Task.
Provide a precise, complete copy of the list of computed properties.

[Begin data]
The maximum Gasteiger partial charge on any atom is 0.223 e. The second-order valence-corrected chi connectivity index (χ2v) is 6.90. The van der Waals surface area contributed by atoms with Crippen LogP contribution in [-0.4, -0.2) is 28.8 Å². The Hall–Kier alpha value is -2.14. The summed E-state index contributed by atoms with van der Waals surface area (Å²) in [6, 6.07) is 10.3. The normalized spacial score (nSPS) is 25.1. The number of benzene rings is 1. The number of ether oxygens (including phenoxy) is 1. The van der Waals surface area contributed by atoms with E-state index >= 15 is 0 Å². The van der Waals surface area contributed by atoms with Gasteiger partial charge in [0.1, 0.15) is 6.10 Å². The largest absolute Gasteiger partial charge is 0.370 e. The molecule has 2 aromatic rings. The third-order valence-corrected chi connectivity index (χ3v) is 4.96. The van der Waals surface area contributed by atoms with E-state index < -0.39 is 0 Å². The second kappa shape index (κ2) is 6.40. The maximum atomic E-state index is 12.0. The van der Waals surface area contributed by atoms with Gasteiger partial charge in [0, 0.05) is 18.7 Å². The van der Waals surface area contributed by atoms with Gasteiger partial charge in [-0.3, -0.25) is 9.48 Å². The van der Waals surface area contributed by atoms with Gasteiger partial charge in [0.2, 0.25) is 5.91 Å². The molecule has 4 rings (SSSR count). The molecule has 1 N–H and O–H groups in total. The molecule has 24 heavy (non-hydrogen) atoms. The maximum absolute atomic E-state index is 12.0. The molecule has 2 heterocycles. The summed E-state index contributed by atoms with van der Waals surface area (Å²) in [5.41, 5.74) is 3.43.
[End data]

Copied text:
The maximum Gasteiger partial charge on any atom is 0.223 e. The second-order valence-corrected chi connectivity index (χ2v) is 6.90. The van der Waals surface area contributed by atoms with Crippen LogP contribution in [-0.4, -0.2) is 28.8 Å². The Hall–Kier alpha value is -2.14. The summed E-state index contributed by atoms with van der Waals surface area (Å²) in [6, 6.07) is 10.3. The normalized spacial score (nSPS) is 25.1. The number of benzene rings is 1. The number of ether oxygens (including phenoxy) is 1. The van der Waals surface area contributed by atoms with E-state index >= 15 is 0 Å². The van der Waals surface area contributed by atoms with Gasteiger partial charge in [0.1, 0.15) is 6.10 Å². The largest absolute Gasteiger partial charge is 0.370 e. The molecule has 2 aromatic rings. The third-order valence-corrected chi connectivity index (χ3v) is 4.96. The van der Waals surface area contributed by atoms with E-state index < -0.39 is 0 Å². The second kappa shape index (κ2) is 6.40. The maximum atomic E-state index is 12.0. The van der Waals surface area contributed by atoms with Gasteiger partial charge in [0, 0.05) is 18.7 Å². The van der Waals surface area contributed by atoms with Gasteiger partial charge in [-0.3, -0.25) is 9.48 Å². The van der Waals surface area contributed by atoms with Gasteiger partial charge in [0.2, 0.25) is 5.91 Å². The molecule has 4 rings (SSSR count). The molecule has 1 N–H and O–H groups in total. The molecule has 24 heavy (non-hydrogen) atoms. The maximum absolute atomic E-state index is 12.0. The molecule has 2 heterocycles. The summed E-state index contributed by atoms with van der Waals surface area (Å²) in [5.41, 5.74) is 3.43.